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Article

Hormonal and Neurological Aspects of Dog Walking for Dog Owners and Pet Dogs

1
Department of Animal Health Technology, Yamazaki University of Animal Health Technology, Tokyo 192-0364, Japan
2
School of Veterinary Medicine, Azabu University, Sagamihara-shi 252-5201, Japan
*
Author to whom correspondence should be addressed.
Academic Editor: Polly Yeung
Animals 2021, 11(9), 2732; https://doi.org/10.3390/ani11092732
Received: 27 July 2021 / Revised: 3 September 2021 / Accepted: 15 September 2021 / Published: 18 September 2021
(This article belongs to the Special Issue Human Mental Health: Human–Animal Interaction)
Introduction: Dog walking is a common activity for dog owners and their dogs. We investigated the effects of dog walking on both owners and dogs, focusing on salivary oxytocin and cortisol (Experiment I) and brain neural activity (Experiment II). Methods: We collected saliva samples from 34 pairs of pet dogs and their owners at four time points (before dog walking, 15 min into the walk, at the end of the 30 min walk, and 10 min after the end of the walk). As a control, we assessed dog owners who took a walk without their dogs. We measured salivary oxytocin and cortisol with enzyme-linked immunosorbent assay kits, monoamines, and GABA with high performance liquid chromatography. Results: In Experiment I, walking with a dog, relative to walking without a dog, did not affect the owners’ salivary oxytocin and cortisol, as in previous research. However, in Experiment II, walking with a dog decreased the owners’ salivary MHPG compared to walking without a dog. MHPG correlated negatively with GABAergic activity. Discussion and Conclusions: Dog walking did not boost the owners’ salivary oxytocin or cortisol but did inhibit brain noradrenergic nerves via GABA activity, suggesting stress relief.
The hormone oxytocin is involved in various aspects of the relationship between humans and animals. Dog walking is a common activity for dog owners and their dogs. The walk, of course, should be good for the health of the dog as well as its owner. In Experiment I, we assessed whether salivary oxytocin and cortisol in dog owners changed because of walking their dogs. Ten owners walked with their dogs and walked alone. Similar to other previous research, walking with a dog did not significantly change oxytocin and cortisol. Therefore, in Experiment II, we investigated the effect of dog walking on brain noradrenergic and GABAergic neural activity, as indicated by salivary MHPG and GABA, in 14 dog owners. Walking with a dog reduced salivary MHPG compared to walking alone, and MHPG was correlated negatively with GABA. Thus, dog walking activated GABAergic nerves in the brain and suppressed noradrenergic nerves, effectively relieving stress. View Full-Text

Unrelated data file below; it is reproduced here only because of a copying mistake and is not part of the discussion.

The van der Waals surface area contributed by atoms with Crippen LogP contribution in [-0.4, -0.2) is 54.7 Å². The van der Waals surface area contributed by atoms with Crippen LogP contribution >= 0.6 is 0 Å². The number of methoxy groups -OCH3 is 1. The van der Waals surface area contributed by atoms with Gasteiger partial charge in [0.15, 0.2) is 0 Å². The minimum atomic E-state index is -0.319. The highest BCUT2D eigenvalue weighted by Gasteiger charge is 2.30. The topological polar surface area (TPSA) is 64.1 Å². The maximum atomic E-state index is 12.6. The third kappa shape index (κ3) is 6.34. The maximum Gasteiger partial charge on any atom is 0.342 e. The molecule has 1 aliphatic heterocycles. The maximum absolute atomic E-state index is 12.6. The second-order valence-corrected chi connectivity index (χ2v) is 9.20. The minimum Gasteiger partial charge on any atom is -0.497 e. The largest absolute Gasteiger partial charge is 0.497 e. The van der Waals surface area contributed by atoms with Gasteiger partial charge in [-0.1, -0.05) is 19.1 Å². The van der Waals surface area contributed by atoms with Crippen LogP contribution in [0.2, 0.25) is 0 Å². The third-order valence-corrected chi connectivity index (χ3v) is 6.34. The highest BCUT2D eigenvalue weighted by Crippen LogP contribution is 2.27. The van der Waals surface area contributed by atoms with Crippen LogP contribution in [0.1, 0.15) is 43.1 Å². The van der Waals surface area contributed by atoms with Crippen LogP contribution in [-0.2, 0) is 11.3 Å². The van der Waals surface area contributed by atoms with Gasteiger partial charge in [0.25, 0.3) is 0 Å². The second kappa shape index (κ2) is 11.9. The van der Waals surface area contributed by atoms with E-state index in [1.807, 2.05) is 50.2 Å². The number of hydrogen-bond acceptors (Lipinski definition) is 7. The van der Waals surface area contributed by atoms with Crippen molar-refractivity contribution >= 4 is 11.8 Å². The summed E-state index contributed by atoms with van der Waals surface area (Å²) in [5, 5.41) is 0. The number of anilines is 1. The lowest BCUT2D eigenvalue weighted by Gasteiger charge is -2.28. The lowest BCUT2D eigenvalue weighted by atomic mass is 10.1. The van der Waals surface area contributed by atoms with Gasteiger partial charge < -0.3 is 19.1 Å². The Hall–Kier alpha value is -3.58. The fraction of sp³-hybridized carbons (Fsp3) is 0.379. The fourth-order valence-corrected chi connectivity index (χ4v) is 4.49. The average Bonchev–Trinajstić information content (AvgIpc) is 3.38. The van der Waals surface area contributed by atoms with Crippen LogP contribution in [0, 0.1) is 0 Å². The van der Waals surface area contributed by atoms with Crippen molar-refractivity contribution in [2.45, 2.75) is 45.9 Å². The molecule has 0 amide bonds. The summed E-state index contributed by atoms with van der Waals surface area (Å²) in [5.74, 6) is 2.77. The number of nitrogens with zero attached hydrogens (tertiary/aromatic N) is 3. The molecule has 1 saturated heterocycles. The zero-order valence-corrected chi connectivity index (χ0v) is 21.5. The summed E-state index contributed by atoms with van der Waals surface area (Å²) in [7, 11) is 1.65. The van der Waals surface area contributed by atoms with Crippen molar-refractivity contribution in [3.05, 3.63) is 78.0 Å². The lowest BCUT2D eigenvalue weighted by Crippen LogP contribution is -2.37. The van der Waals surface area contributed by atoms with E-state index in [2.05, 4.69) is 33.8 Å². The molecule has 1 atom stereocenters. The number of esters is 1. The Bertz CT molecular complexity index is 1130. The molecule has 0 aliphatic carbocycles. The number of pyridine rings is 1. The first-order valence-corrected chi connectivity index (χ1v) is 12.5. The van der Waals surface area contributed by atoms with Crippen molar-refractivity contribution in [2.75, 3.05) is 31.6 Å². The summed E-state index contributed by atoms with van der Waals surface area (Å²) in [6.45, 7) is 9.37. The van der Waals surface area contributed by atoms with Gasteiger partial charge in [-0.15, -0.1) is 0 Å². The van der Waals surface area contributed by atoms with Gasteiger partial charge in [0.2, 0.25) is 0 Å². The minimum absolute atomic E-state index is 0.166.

Keywords: walk; dog owners; pet dogs; saliva; oxytocin; MHPG; GABA walk; dog owners; pet dogs; saliva; oxytocin; MHPG; GABA
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MDPI and ACS Style

Akiyama, J.; Ohta, M. Hormonal and Neurological Aspects of Dog Walking for Dog Owners and Pet Dogs. Animals 2021, 11, 2732. https://doi.org/10.3390/ani11092732

AMA Style

Akiyama J, Ohta M. Hormonal and Neurological Aspects of Dog Walking for Dog Owners and Pet Dogs. Animals. 2021; 11(9):2732. https://doi.org/10.3390/ani11092732

Chicago/Turabian Style

Akiyama, Junko, and Mitsuaki Ohta. 2021. "Hormonal and Neurological Aspects of Dog Walking for Dog Owners and Pet Dogs" Animals 11, no. 9: 2732. https://doi.org/10.3390/ani11092732

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